When billboards proclaiming “Buy Local Orlando” first appeared in Orlando, Fla., Julie Norris, a café owner who last year co-founded Ourlando, an initiative to support indie businesses, was excited to see the concept getting such visibility. But she soon realized that the city-funded program, which provides businesses who join with a “Buy Local” decal, seminars at the Disney Entrepreneur Center and a listing on the Web site, was open to any business in Orlando. “We sat down with the city and said, ‘What you guys are doing is a real disservice to the local business movement,'” she said. When Norris complained publicly, city officials accused Ourlando of being “exclusive” by not allowing chains.
#The city did agree to remove from its press materials and Web site a reference to a study that found that, for every $100 spent locally, $45 stays in the community. The problem was that the study, conducted by the firm Civic Economics, found that to be true only if the money was spent at a locally owned business. Shop at a chain store, the analysis found, and only $13 of that $100 spent stays in the community.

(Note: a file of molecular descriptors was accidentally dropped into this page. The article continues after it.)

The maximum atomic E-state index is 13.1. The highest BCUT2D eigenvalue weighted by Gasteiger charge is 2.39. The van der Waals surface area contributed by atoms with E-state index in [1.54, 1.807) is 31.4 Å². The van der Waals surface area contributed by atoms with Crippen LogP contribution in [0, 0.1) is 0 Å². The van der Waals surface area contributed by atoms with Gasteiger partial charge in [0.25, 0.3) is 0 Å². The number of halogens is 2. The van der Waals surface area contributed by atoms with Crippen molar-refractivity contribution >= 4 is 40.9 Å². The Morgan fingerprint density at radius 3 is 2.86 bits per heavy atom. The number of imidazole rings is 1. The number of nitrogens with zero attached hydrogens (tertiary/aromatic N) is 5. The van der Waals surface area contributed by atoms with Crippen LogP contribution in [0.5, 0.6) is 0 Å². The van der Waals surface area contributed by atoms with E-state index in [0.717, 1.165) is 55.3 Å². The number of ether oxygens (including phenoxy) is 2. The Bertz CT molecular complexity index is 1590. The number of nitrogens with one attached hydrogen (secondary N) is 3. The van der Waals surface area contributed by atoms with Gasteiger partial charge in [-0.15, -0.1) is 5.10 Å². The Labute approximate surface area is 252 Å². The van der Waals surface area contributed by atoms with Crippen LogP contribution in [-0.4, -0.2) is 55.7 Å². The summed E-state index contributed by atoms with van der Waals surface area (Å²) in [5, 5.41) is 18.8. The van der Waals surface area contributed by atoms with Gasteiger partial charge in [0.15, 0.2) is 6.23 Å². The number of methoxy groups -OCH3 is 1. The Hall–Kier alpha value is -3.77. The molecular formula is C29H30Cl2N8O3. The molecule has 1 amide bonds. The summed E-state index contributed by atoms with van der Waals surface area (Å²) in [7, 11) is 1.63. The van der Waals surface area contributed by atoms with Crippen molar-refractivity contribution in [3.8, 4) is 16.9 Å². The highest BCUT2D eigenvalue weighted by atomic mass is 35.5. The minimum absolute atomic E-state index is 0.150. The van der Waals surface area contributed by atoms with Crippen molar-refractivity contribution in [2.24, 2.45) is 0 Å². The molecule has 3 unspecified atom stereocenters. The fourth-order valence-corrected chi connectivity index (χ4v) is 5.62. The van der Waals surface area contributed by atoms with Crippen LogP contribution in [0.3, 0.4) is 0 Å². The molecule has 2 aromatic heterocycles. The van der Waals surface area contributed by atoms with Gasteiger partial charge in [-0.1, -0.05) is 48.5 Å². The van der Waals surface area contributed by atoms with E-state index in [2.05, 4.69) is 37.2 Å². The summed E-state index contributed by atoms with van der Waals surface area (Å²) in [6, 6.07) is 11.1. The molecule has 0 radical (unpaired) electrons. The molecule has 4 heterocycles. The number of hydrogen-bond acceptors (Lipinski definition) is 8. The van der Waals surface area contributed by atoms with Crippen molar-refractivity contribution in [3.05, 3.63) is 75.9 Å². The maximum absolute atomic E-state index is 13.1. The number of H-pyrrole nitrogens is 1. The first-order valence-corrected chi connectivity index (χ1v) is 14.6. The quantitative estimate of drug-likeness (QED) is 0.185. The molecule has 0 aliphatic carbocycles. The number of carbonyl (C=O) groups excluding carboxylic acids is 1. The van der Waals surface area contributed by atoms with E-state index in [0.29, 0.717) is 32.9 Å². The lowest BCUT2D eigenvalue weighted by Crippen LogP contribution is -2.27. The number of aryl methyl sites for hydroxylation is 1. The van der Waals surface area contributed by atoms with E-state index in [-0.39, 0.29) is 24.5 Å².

#The Economic Development Corporation of Fresno County also appropriated the $45-stays-local statistic when it kicked off its Buy Local campaign at the Fashion Fair Mall. The figure was repeated on a TV news story without any clarification that it did not apply to the types of chains visible in the background. Like the Orlando initiative, the Fresno campaign aims to boost sales tax revenue by deterring online and out-of-town shopping. It goes out of its way in every radio and TV spot to make sure people know that “local” means national chains and big-box stores. “Buy Local” stickers and posters are now visible on malls and chains throughout the Central Valley.
#”For someone to say you are not local if you are a big box, I say baloney. They invested here,” Steve Geil, of the Fresno EDC, said.
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